The San Antonio Spurs:
Basketbawful reader Chris
wrote in regarding something that was said about the Spurs on Wednesday night that I noticed as well: "With the Spurs' second loss in as many days, I guess they got stat cursed by the pre-game runup on the ESPN broadcast. I remember hearing this in the game preview as the Celtics-Hawks tilt winded down: 'The Western Conference should've put the Spurs down when they had the chance.' Well, apparently Wednesday AND Thursday night proved that the conference still has quite the chance to leave San Antonio's basketball team well in the dust."
Do they ever. These two games seemed to prove that the Spurs' time as legit contenders has gone the way of the $40-per-hour factory job. And I say "seemed" only because I, like many other people, don't feel entirely comfortable counting San Antonio out. However, that's due more to their championship past than their iffy present. And it's very, very iffy. I've talked about this before, but there simply isn't enough talent after Timmy D, TP and Manu. And what I mean is "scoring talent." Their defense is fine -- currently tied for eighth in defensive efficiency
-- because they use a proven system that requires discipline, hard work and concentration moreso than speed and athleticism. Plus Duncan is the unshakeable foundation of that defense, so as long as he's around, it's going to be solid.
But most of the Spurs are like guys showing up to a gun fight with soggy ice cream cones. Sure, Roger Mason is having a career year (12.8 PPG) and George Hill has been better than expected (a evidenced by that hot streak
in late November), but come on. They're starting Michael Finley (who's so far over the hill he can't even look over his shoulder and see the hill anymore) and Matt Bonner (who's, you know, Matt Bonner). Bruce Bowen is done. Kurt Thomas is awfully close. Ditto for Jacque Vaughn. And the fabulous Oberto can't even stay on the floor these days (although that's supposedly due to a "sore foot"). Who's going to step up and make a difference in the regular season? The playoffs? Nobody. And it's not like the Spurs have much in the way of trade bait. A package of Bowen, Thomas, Vaughn and Oberto might get them some old tinsel and a bag of reindeer droppings. Maybe.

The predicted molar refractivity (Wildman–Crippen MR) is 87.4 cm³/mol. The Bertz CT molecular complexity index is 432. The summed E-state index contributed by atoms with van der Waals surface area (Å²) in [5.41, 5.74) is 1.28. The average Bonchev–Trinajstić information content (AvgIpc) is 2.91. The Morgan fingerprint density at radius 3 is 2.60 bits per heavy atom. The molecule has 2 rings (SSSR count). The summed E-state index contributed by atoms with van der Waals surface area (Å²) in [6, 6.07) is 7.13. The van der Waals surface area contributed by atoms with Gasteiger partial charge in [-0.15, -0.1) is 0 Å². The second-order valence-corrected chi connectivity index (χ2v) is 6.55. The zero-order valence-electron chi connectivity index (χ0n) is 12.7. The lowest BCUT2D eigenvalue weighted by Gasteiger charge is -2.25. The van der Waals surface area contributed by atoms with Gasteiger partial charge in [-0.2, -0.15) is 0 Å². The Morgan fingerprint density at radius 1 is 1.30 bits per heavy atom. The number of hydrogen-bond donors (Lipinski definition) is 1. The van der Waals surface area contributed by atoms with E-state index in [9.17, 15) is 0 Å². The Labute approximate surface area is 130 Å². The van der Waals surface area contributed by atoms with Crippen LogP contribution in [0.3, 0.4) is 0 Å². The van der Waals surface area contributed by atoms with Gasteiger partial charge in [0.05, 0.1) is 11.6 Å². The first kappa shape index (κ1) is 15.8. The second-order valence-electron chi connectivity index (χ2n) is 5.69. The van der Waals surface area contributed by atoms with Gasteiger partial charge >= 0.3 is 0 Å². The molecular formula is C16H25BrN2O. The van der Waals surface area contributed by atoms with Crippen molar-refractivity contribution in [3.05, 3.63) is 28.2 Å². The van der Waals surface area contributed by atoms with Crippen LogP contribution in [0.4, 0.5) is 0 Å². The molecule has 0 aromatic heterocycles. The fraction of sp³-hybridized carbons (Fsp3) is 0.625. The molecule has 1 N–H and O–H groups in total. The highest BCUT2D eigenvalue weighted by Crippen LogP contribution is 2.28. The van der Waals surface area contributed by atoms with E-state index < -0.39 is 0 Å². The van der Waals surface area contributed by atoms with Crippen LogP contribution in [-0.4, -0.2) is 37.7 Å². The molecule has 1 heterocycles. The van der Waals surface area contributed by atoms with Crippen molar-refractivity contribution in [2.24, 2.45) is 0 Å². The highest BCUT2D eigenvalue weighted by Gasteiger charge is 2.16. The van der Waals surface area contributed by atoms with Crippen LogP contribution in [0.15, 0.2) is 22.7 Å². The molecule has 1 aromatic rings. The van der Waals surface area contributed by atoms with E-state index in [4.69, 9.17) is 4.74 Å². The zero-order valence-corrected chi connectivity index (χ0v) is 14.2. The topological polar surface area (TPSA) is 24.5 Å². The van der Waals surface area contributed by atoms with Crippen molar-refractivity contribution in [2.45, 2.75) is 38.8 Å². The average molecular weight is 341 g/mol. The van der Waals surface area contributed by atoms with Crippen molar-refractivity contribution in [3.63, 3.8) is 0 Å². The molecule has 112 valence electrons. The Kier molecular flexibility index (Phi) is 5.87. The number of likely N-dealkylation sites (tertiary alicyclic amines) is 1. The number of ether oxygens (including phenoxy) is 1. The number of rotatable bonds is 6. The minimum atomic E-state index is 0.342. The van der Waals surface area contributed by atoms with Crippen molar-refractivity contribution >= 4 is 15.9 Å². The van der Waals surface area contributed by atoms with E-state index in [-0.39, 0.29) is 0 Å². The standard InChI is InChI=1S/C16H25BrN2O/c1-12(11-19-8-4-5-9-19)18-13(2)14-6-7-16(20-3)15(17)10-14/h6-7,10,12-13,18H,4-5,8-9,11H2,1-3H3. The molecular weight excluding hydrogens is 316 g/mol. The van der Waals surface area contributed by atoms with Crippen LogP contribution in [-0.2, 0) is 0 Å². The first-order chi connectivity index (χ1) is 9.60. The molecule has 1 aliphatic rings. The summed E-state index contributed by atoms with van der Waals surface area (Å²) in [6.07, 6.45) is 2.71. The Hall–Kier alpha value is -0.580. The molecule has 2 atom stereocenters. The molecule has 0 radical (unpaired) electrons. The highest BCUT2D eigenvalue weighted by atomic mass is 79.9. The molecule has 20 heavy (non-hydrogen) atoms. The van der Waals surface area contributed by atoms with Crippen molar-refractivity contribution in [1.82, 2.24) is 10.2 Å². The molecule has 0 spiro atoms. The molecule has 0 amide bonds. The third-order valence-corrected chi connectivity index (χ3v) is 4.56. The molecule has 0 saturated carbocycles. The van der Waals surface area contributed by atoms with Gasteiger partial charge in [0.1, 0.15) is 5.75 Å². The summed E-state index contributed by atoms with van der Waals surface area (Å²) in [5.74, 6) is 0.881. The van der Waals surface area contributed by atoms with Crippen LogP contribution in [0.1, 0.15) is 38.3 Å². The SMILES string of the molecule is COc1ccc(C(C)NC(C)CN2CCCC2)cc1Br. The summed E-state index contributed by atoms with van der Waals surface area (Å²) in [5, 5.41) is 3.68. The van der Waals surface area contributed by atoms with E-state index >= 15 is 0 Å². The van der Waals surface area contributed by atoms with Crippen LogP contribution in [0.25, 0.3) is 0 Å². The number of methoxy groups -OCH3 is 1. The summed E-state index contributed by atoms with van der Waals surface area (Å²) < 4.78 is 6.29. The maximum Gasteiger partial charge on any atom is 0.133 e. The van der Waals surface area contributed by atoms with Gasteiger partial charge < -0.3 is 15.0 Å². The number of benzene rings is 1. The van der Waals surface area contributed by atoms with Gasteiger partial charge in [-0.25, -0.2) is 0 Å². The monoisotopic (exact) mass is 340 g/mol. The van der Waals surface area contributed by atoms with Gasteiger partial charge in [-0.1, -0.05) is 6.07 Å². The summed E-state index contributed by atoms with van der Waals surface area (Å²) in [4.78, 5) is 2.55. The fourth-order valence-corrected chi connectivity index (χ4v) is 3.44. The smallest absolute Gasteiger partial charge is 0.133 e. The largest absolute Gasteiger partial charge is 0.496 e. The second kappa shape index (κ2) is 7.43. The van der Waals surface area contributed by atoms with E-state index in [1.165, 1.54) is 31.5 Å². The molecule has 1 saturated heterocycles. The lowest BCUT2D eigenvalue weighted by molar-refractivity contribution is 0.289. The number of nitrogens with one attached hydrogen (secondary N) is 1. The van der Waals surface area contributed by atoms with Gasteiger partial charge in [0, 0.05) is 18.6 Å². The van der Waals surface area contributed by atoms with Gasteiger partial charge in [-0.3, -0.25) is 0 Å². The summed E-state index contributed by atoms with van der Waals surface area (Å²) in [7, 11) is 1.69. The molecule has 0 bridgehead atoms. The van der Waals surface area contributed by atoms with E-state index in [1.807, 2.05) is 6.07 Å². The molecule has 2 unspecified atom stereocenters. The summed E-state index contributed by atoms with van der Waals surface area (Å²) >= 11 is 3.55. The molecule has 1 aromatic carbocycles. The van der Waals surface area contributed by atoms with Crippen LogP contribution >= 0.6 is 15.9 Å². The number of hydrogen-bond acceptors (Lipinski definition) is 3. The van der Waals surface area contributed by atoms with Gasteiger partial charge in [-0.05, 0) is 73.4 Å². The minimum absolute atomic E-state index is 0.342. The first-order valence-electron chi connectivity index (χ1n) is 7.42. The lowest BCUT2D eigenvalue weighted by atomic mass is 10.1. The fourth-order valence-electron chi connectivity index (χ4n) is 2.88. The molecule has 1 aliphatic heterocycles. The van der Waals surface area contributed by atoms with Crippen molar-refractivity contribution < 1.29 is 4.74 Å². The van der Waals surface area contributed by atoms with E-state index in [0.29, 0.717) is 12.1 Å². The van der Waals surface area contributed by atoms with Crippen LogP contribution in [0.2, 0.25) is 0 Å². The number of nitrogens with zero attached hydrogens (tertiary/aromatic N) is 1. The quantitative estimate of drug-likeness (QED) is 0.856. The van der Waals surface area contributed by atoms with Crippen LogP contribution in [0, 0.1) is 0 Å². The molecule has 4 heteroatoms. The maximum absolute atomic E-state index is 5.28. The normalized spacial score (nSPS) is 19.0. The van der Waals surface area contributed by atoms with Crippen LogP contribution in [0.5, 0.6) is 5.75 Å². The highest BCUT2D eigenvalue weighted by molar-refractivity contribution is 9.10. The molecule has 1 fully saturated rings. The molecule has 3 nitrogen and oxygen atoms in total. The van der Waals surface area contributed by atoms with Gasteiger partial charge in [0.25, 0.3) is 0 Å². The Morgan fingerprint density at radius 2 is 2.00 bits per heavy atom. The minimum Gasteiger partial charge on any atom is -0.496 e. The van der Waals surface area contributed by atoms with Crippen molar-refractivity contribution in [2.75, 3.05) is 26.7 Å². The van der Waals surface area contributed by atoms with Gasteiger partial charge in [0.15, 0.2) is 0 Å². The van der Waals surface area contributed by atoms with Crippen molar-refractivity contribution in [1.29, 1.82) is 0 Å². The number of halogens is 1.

Now, the popular justification for these two rather ugly losses -- in which San Antonio managed only 83 and 78 points while shooting 38 and 37 percent respectively -- is that they were due to weariness. After all, the Spurs are the oldest team in the league and were faced with a really difficult back-to-back situation against two division leaders. Heck, after last night's game, Gregg Popovich came as close as he ever comes to making an excuse. "Everybody gets tough back to back. The timing wasn't great. Coming in at 3:30 (a.m.) wasn't good. Orlando will have something in its schedule where they'll have a god-awful back-to-back. It evens out in the end."
Fair enough. But reading between the lines, Pop seems to be inferring that we can expect the Magic to drop a couple the next time they're forced to play two toughies in two nights. (And they just might: Orlando’s next back-to-back series is in mid-January, when they face the Lakers and Nuggets on the road on consecutive nights.) And I guess you could say that's been part of the Spurs' championship formula this past decade: Don't sweat the small stuff. Some games are lost before the team plane even lands. All you have to do is make the playoffs and let experience (and Tim Duncan) carry the day. Okay.
But still...Manu Ginobili and Tony Parker:
Because of the sorry state of the supporting cast, at least one of these guys (and/or Timmy) have to be on it every night. Last night, they were not: TP finished with 9 points (3-for-17) and 4 turnovers while Manu was only 4-for-12.Suns versus Blazers: